8. 8. Stratified Sampling and Stratified Random Sampling Is used when you wish to eliminate the effects of confounding variables. The effects of a certain variable can be eliminated as a possible confounding variable in an experiment. The variable could be any personal attribute, such as age, years of education, ethnicity, gender, IQ etc.Monday, 14 January 2013
  9. 9. Activity: Stratified Random SamplingMonday, 14 January 2013
  10. 10. Participant Allocation: Experimental & Control Groups The experimental method uses two different groups called the experimental and control groups. The experimental group are exposed to the IV, known as the ‘treatment’. The control group do not receive the treatment (IV). The purpose of the experimental group is to show the effects of the IV on the value of the DV. The purpose of the control group is to form a basis for comparison with the experimental group.Monday, 14 January 2013
  11. 11. Experimental and Control Group Allocation It is super important that all participants have an equal chance of being in the experimental or control group. That is Random Allocation. When there is a large enough sample, both the experimental and control groups will be equivalent on all participant characteristics therefore the presence or absence of the IV is the only difference between them. E.G. If we had all males in the experimental group and all females in the control group, then an obvious extraneous variable will be gender.Monday, 14 January 2013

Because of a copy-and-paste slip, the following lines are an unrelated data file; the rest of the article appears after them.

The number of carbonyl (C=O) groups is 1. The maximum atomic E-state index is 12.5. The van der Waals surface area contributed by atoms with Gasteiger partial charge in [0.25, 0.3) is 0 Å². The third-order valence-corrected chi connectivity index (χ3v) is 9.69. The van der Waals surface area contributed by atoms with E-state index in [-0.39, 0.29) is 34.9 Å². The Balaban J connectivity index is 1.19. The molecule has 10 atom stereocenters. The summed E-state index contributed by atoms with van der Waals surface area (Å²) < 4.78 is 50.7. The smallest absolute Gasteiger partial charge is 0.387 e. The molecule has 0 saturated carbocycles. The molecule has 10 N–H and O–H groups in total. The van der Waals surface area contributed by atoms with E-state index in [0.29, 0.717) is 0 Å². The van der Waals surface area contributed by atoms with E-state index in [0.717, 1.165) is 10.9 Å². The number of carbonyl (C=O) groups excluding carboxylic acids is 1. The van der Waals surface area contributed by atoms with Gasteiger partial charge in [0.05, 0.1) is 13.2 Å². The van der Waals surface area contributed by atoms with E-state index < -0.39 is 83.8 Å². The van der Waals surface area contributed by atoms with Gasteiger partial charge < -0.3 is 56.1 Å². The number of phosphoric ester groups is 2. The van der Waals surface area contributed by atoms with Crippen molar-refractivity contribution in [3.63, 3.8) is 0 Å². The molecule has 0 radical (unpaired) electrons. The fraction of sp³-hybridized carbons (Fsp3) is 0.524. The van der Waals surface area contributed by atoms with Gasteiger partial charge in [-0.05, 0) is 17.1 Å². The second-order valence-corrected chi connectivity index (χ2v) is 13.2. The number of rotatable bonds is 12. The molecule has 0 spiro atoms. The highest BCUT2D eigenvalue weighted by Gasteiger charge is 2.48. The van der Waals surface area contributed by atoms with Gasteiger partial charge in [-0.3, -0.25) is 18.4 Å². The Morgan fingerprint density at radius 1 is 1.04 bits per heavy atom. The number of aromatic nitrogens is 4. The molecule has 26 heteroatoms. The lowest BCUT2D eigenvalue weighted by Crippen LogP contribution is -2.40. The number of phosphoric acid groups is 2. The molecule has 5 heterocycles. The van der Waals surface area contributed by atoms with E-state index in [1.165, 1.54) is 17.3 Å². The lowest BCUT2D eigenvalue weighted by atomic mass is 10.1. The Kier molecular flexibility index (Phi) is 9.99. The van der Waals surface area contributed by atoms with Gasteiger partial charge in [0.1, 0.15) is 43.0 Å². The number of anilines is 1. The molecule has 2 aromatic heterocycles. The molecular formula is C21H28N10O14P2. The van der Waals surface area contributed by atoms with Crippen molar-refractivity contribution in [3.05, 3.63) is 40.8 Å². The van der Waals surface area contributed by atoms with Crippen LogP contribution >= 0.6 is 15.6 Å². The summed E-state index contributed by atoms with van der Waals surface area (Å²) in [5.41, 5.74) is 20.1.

12. 12. Experimental Designs There are three popular experimental designs Repeated Measures Design Matched Participants Design Independent Groups DesignMonday, 14 January 2013
  13. 13. Repeated Measures Design (within participants design) • In a repeated measures design all participants experience both the experimental and control groups. • This is possible by conducting the experiment on two occasions and then comparing the two results.Monday, 14 January 2013
  14. 14. What are the advantages of repeated measures design? What are the limitations (disadvantages)?Monday, 14 January 2013
  15. 15. Matched Participants Design • Enables the researcher to identify a variable that is likely confound and to eliminate the effects of this variable from the experiment. • Participants can be ranked in accordance with their scores on this variableMonday, 14 January 2013
  16. 16. • For example • A sports coach developed a new game plan that would help the team reach the playoffs. He decided to test this by giving the experimental group the instruction but not the control group. Because individual skills would be a confounding variable, he decided to ‘match’ the groups. The two highest skilled players will be randomly allocated to either the experimental or control group, the third and fourth most skilled will then be randomly allocated to either and so on and so forth until all players were allocated to a group resulting in the same mean skill percentage in both groups.Monday, 14 January 2013
  17. 17. What are the advantages of matched participants design? What are the limitations (disadvantages)?Monday, 14 January 2013
  18. 18. Independent Groups Design (between participants design) • Allocates participants to the experimental or control group at randomMonday, 14 January 2013
  19. 19. What are the advantages of independent groups design? What are the limitations (disadvantages)?Monday, 14 January 2013
  20. 20. Participants This may effect the DV expectations resulting in invalid results PLACEBO EFFECT Can be eliminated by using single blind procedure, that is participants are unaware of which group they are in.Monday, 14 January 2013
  21. 21. For example: Experimenter treats Experimenter participants differently depending on influences the group they are in which in turn experiment influences the behaviour of the participant and effects the results EXPERIMENTER EFFECT Can be eliminated by using a double blind procedure, that is, neither the experimenter or the participants are aware of whether they are in the experimental or control groupMonday, 14 January 2013